Hannah says: The Malta Gaming Authority (MGA) is baring its teeth, announcing a slew of license suspensions over the last week. The latest suspension notice posted on the MGA’s website calls on Malta-based Bet Service Group Limited to “suspend all gaming operations with immediate effect”. Other operators in the firing line this month were German bookmaker Betixx Limited, Malta-based developer Morpheus Games, and World-of-bets EU Limited, with the latter having had its license terminated in perpetuity. The MGA is refusing to release detailed reasons for the enforcement actions until it has completed its investigations. However, the suspensions have seen the affected firms being asked to stop accepting new customers or deposits and to remove content and promotions from their sites.
Andrew says: It now seems unlikely that Holland Casino, the State monopoly for casino gambling in the Netherlands, is to be privatised any time soon. The Government had been pushing for the sale along with the legalisation of online gambling. Apart from the philosophical question of whether governments should own gambling businesses, there was additional pressure at the time the sale was proposed because Holland Casino was losing money.

It initially appeared that the sale of the casino company was the least contentious part of the Bill before parliament, and some legislators had urged that the Bill be split so that the privatisation was not held up by the more controversial legalisation of online gambling. Now it appears that the Government has dropped the privatisation because there is little support for the sale.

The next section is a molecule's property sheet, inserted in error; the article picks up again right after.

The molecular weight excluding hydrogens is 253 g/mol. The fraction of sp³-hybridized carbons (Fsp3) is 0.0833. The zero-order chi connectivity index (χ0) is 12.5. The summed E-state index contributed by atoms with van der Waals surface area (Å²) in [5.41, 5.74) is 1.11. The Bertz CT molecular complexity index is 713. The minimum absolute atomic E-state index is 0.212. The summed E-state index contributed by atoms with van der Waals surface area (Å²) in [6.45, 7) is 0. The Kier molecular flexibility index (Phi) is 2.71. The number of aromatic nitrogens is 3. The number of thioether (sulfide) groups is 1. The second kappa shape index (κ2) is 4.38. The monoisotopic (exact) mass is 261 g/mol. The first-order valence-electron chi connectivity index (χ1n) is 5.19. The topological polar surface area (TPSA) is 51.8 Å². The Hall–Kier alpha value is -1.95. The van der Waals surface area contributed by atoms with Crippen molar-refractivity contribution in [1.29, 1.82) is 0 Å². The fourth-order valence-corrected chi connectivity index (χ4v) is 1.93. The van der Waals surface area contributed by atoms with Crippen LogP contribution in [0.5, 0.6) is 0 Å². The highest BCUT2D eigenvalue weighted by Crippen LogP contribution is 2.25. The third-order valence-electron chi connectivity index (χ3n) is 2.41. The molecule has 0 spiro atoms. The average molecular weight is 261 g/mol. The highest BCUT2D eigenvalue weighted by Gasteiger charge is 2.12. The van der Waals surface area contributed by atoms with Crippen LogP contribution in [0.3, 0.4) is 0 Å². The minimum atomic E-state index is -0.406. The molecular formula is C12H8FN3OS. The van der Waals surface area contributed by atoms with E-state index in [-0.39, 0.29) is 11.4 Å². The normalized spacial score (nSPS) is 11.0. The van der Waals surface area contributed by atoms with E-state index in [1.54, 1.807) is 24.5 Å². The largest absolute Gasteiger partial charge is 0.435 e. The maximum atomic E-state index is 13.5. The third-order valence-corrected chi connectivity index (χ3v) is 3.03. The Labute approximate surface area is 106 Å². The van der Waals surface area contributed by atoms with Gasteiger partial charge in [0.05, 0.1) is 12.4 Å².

Hannah says: French regulator L’Autorité de régulation des jeux en ligne (ARJEL) has backed calls to reform the French betting tax system, in a bid to overcome what it described as a “fragility” in the market. The regulator is considering bringing France in line with most other European gambling tax regimes, by calculating tax on the basis of gross gambling revenue rather than turnover. Operators are currently taxed at 5.7% of turnover. The nod towards tax reform came alongside ARJEL’s report that 2018 had seen record rises in gambling revenue. Betting turnover grew 56% to €3.9bn in 2018, while revenues rose 46% to €691m. Those increases occurred despite the average spend per player dropping by 10%, attributed to new, lower-spending sports bettors.
Hannah says: The 69 operators licensed in Sweden have been given one month to demonstrate a “noticeable change” in the way they are advertising in the newly re-regulated market. Failure to rein in their marketing practices could result in tougher regulation going forward, Sweden’s minister for civil affairs Ardalan Shekarabi has warned. Despite a regulatory condition to exercise moderation in advertising and marketing, Shekarabi says current practices are proving to be “excessive and aggressive”.

In January the Swedish regulator Spelinspektionen threatened to rescind the licences of operators that failed to comply with the country’s self-exclusion scheme. All eyes turn to the regulator now to see whether its rules are as strictly enforced for state-owned Svenska Spel as it sounds like they will be for newcomers to the jurisdiction.